Loophole: Live sport bets can be made via mobile phones. James Packer. Photo: Pat Scala
Tom Waterhouse, chief executive of bookmaker William Hill’s n arm. Bookmakers are lobbying to legalise a controversial in-play betting product. Photo: Louise Kennerley
Comment: The bad business of casinos
Bookmakers and the casino regulators, backed by peak sports bodies, are pushing hard for the legalisation of live online sports betting in , against the advice of the government’s own sports integrity unit about the increased risks of corruption that come with in-play gambling markets.
Live sport bets online, including those made after play starts and micro-bets on a contingency in a game are currently banned under the legislation. But they are permitted in TABs and, controversially, over mobile phones, in a loophole which has been exploited by bookmakers to get around the ban.
The sector is set for a shakeup this year with the federal government considering a review of the Interactive Gambling Act, led by Barry O’Farrell and delivered just before Christmas. At the same time, independent Senator Nick Xenophon has presented a bill to Parliament seeking to ban in-play betting, credit betting and micro-bets.
Mr Xenophon, a longtime campaigner on gambling issues, told Fairfax Media it was striking that the regulators were among those pushing for in-play betting. “It seems the regulators don’t care if people are bankrupt and their lives ruined,” he said.
Eyeing a lucrative growth market that is currently benefiting offshore providers, key players in the industry including James Packer’s Crownbet, board members of the state-based casino regulators, the free-to-air television industry and even the n Sports Commission are lobbying for the legalisation of online in-play betting.
In Europe, where in-play sports betting is legal, up to 75 per cent of all sports betting activity happens after events begin.
“There are strong arguments that reducing offshore betting and providing online betting opportunities onshore will be beneficial from an integrity perspective,” said The n Sports Commission in its submission to the O’Farrell review, noting the need for more revenue sources for strapped national sporting organisations. “Wagering operators in are regulated, invest significant resources themselves into monitoring suspicious betting activity, and are required to share data with sport controlling bodies to aid sport-led investigations into suspicious betting.”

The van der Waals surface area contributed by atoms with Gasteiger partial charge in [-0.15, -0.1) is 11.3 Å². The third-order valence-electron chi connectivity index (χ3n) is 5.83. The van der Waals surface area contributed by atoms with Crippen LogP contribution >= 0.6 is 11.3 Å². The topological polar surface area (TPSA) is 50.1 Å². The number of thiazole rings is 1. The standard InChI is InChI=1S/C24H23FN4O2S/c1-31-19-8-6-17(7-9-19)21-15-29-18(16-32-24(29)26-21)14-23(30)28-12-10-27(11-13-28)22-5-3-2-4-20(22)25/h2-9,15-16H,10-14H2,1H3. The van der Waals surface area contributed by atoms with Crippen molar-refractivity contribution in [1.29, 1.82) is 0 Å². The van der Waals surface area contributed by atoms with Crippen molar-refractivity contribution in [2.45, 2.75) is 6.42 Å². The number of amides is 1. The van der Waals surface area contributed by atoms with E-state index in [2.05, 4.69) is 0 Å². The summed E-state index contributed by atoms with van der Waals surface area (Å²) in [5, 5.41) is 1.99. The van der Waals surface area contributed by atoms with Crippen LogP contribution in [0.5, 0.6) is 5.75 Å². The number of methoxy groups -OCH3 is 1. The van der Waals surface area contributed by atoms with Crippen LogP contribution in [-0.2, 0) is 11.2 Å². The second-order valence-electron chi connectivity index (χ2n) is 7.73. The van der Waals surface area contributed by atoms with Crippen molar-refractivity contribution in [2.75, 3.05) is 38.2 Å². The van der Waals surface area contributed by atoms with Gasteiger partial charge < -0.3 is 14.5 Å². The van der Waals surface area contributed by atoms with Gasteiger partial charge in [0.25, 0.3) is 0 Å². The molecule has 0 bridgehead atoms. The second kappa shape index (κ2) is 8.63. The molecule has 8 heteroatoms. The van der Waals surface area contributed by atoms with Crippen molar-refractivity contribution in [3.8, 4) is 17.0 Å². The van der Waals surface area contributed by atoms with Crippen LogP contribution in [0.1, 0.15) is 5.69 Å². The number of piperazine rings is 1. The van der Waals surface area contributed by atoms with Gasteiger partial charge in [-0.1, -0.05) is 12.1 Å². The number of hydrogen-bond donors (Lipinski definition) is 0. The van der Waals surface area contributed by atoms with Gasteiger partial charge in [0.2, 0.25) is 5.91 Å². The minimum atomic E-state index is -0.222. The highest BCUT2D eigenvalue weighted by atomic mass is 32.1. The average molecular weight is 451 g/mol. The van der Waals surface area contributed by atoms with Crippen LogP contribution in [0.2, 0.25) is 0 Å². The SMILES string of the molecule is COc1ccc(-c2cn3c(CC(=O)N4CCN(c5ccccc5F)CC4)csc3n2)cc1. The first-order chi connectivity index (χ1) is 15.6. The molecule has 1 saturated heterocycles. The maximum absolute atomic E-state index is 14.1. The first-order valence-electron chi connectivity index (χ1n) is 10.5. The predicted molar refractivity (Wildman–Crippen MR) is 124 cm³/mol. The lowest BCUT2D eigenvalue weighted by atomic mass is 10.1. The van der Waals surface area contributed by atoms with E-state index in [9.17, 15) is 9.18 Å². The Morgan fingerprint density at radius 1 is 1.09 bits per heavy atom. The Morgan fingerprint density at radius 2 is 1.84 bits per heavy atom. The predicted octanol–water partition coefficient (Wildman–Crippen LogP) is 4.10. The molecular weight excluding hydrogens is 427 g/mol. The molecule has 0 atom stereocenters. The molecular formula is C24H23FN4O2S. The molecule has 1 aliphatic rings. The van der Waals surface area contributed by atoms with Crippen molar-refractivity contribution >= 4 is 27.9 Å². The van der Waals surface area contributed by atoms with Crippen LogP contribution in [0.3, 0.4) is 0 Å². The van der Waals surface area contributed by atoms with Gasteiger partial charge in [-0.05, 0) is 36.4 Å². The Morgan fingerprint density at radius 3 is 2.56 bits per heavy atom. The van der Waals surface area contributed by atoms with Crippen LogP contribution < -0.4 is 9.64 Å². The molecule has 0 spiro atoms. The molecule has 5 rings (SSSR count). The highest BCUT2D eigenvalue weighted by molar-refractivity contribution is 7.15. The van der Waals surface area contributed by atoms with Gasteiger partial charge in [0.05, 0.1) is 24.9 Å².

Crownbet and Betfair go further, arguing for a complete ban on foreign-owned bookmakers, and the blocking at ISP level of offending sites. “Offshore operators which choose to ignore the IGA (and other n laws) are able to offer a more fulsome and competitive suite of wagering products to n residents. The most obvious example is that offshore operators freely offer in-play sports wagering online,” Crownbet told the review.
William Hill, the owner of Tom Waterhouse’s bookmaking business, won a victory last year when the n Federal Police declined to investigate it after a referral from the n Communications and Media Authority over its use of a loophole allowing punters to bet live on sports via their smart phones.
Not everyone is in favour. The National Integrity of Sport Unit says there has been a deterioration of the “global sports integrity environment” since 2011, which it blames on the “unprecedented expansion of the size and accessibility of … totally unregulated sports wagering markets”.
“This has served to heighten incentives to corrupt sports events, including by organised criminal networks, resulting in a litany of corrupted sporting outcomes around the globe,” it told the review, arguing that any change to the laws would have implications for sports integrity without a parallel investment in strong anti-corruption measures.
Advocates for harm minimisation, including Mr Xenophon and the group Financial Counselling , are deeply troubled by the impacts of problem gambling, and say the ease of losing enormous sums of money with online gambling makes it particularly dangerous, whether provided by offshore or n bookmakers.
“It’s driven by greed,” he said. “This issue won’t go away. I predict there is an increasing number of ns concerned about this, particularly the harm to young men. I would like to think if the Coalition thinks it will lose votes by not being in line with community expectations, that might prompt the government to work hard on this.”
According to the NISU, ns are among the world’s biggest gamblers, with total sports betting expenditure in 2013-14 alone estimated at $4.6 billion, and online sports betting $2.75 billion.
A spokesperson for the Minister for Communications said the government was considering the review and would release the report and the government’s response this year. Mr Xenophon’s bill has been referred to the Environment and Communications Senate committee.